School; Choose Your

	View Chalkboard of 10 Big Ideas
Your View
10 Big

Big Idea Eight: Individualizing

Theoretical Rationale

  An HTML white paper on "Why." The Internet is a powerful source of information and ideas for better tailoring classroom experiences to individual student needs, preferences, and interests.

Meet The Teacher

  An introduction to Gerry DelMonico, a resource room teacher for 6th, 7th, and 8th grade students who are mildly perceptually impaired. He also helps interested students learn about multimedia authoring or online resources.


  1. Holiday Explorations

    In this unit, students will learn about the values and traditions of particular countries, cultures, and groups through exploration of a holiday of their choice.

    1. Lesson One: Selecting and Investigating a Holiday. Students use the Internet resources provided and their own searches to select and investigate a holiday of interest to them.

    2. Lesson Two: Presentation of Findings. Students create Web-based, multimedia, or text-based documents of their research findings for presentation to the class when their holiday occurs.

    3. Lesson Three: Discussion of Common Characteristics of Holidays. Based on the research they have conducted, students participate in a group discussion that helps them see the characteristics each of the holidays they have investigated has in common with the others.

    4. Lesson Four: Creation of a Classroom Holiday. Based on the research they have conducted and the discussion in Lesson Three, students invent a holiday for their classroom, including name, customs, songs, foods, and other defining characteristics.

    5. Lesson Five: Sharing the Classroom Holiday. Students invite classes, both in their school and in remote locations, to join them in celebrating their classroom holiday.

  2. Destination: Anywhere

    Students will develop a better understanding of maps and how to read them. First, they will consider the representation of their own neighborhoods on a map. Then, they will plan a car trip from their neighborhoods to a destination of their choice (within the 48 contiguous states), using Web resources that identify routes, distances, and traveling times.

    1. Lesson One: Mapping Your Neighborhood. Students use atlases, maps, and Web resources to generate and examine maps of their own neighborhoods. This activity will serve as background for the map-reading tasks in the next lessons.

    2. Lesson Two: Selecting a Destination Students use atlases, maps, and Web resources to select a destination and a place to stop along the way for a day trip. Students think about the reasons they want to visit this particular place.

    3. Lesson Three: Charting the Course Students use atlases, maps, and Web resources to determine the distance, driving time, and amount of money they will need to make the trip (estimates should include hotel/motel stays, meals, and souvenirs).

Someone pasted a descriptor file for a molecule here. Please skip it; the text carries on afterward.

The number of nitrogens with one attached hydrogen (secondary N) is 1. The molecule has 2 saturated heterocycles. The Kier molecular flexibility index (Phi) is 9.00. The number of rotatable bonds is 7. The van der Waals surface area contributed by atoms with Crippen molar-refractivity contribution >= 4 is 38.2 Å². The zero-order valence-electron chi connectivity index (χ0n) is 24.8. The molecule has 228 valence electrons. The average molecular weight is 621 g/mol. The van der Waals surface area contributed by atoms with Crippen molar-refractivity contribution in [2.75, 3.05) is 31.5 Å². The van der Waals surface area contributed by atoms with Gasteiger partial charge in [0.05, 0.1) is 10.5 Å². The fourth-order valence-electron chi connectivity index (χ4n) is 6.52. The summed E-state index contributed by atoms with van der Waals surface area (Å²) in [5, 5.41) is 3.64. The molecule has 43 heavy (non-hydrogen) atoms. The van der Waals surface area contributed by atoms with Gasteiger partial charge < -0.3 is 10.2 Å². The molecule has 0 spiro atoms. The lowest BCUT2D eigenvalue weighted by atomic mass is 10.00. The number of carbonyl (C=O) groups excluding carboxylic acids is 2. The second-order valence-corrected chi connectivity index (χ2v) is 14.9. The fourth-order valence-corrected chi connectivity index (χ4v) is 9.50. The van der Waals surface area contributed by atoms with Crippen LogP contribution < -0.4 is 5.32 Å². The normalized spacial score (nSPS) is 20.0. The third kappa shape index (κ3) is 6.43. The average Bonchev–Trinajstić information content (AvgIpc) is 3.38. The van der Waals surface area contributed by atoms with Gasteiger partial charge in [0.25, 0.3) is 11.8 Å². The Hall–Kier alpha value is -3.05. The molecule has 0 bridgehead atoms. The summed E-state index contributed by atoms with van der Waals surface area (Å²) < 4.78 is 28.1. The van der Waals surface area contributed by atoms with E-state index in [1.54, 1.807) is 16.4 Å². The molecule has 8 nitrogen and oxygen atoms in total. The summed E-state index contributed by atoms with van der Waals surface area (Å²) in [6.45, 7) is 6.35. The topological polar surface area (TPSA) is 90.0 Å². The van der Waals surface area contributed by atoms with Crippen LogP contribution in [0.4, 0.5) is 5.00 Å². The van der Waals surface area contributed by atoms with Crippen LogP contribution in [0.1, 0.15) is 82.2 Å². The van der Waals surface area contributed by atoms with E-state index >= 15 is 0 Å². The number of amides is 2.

4. Lesson Four: Stopping Along the Way Students use atlases, maps, and Web resources to plan a day trip to at least one city or point of interest that is on the way to their final destination.

    5. Lesson Five: Creating a Map for Future Reference Students use Web and other resources to create maps of either the site of their day trip, their final destination, the entire trip, or some combination of these.

  3. What's In a Name?

    In this unit, students consider the etymology of different words, including their own names. They examine how influences from other languages, including computer languages, find their way into English discourse.

    1. Lesson One: What's in a Name? In this lesson, students use Internet and library resources to find the meanings of their first and/or last names and discuss the evolution of the concept of naming individuals.

    2. Lesson Two: The Relatedness of Languages. Students use Internet and library resources to select and examine the origins of phrases or words, particularly words that have origins in other languages.

    3. Lesson Three: Technology's Influence on Language. Students use Internet resources to examine the influence of technological terminology on English and other languages.

Tips and Techniques

  Tips & Techniques. Based on commentary from teachers who have shared their Internet teaching experiences with us, we have identified several recurring themes and rules of thumb that have been helpful for them.

Related Resources

  Related Resources for Individualizing to help you get the most out of the Web.

School; Choose Your View Chalkboard of 10 Big

Your View
10 Big

LETSNet is © Michigan State University College of Education and Ameritech